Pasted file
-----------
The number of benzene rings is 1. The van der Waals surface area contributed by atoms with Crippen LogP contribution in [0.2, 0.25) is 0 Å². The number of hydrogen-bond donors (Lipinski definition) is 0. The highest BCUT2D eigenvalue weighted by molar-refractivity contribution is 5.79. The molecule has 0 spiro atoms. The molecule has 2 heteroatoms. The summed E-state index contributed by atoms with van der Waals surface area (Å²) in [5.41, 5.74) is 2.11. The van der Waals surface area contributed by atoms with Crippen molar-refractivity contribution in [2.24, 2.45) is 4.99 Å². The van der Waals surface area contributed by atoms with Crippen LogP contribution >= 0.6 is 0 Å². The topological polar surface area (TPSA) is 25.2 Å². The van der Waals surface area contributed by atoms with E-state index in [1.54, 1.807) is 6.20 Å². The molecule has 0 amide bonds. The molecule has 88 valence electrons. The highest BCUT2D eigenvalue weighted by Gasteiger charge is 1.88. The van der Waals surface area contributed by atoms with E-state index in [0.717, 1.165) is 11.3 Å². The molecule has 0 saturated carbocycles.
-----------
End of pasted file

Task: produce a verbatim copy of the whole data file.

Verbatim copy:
The number of benzene rings is 1. The van der Waals surface area contributed by atoms with Crippen LogP contribution in [0.2, 0.25) is 0 Å². The number of hydrogen-bond donors (Lipinski definition) is 0. The highest BCUT2D eigenvalue weighted by molar-refractivity contribution is 5.79. The molecule has 0 spiro atoms. The molecule has 2 heteroatoms. The summed E-state index contributed by atoms with van der Waals surface area (Å²) in [5.41, 5.74) is 2.11. The van der Waals surface area contributed by atoms with Crippen molar-refractivity contribution in [2.24, 2.45) is 4.99 Å². The van der Waals surface area contributed by atoms with Crippen LogP contribution >= 0.6 is 0 Å². The topological polar surface area (TPSA) is 25.2 Å². The van der Waals surface area contributed by atoms with E-state index in [1.54, 1.807) is 6.20 Å². The molecule has 0 amide bonds. The molecule has 88 valence electrons. The highest BCUT2D eigenvalue weighted by Gasteiger charge is 1.88. The van der Waals surface area contributed by atoms with E-state index in [0.717, 1.165) is 11.3 Å². The molecule has 0 saturated carbocycles.